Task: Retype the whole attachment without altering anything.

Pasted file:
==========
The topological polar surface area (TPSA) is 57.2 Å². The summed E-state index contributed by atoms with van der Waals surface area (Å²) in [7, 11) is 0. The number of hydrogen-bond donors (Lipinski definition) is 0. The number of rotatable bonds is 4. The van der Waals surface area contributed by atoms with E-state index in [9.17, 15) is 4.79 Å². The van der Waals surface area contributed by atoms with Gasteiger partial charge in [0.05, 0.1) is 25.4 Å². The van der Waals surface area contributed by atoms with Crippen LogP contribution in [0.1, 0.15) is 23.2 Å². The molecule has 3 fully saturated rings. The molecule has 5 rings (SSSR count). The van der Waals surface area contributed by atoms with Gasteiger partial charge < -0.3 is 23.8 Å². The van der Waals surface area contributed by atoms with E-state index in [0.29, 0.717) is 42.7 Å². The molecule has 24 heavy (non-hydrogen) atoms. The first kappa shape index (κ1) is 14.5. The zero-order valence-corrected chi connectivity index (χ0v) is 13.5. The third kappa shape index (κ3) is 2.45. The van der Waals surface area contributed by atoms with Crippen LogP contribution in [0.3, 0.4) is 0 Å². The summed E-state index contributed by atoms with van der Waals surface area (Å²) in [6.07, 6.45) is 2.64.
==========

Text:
The topological polar surface area (TPSA) is 57.2 Å². The summed E-state index contributed by atoms with van der Waals surface area (Å²) in [7, 11) is 0. The number of hydrogen-bond donors (Lipinski definition) is 0. The number of rotatable bonds is 4. The van der Waals surface area contributed by atoms with E-state index in [9.17, 15) is 4.79 Å². The van der Waals surface area contributed by atoms with Gasteiger partial charge in [0.05, 0.1) is 25.4 Å². The van der Waals surface area contributed by atoms with Crippen LogP contribution in [0.1, 0.15) is 23.2 Å². The molecule has 3 fully saturated rings. The molecule has 5 rings (SSSR count). The van der Waals surface area contributed by atoms with Gasteiger partial charge < -0.3 is 23.8 Å². The van der Waals surface area contributed by atoms with E-state index in [0.29, 0.717) is 42.7 Å². The molecule has 24 heavy (non-hydrogen) atoms. The first kappa shape index (κ1) is 14.5. The zero-order valence-corrected chi connectivity index (χ0v) is 13.5. The third kappa shape index (κ3) is 2.45. The van der Waals surface area contributed by atoms with Crippen LogP contribution in [0.3, 0.4) is 0 Å². The summed E-state index contributed by atoms with van der Waals surface area (Å²) in [6.07, 6.45) is 2.64.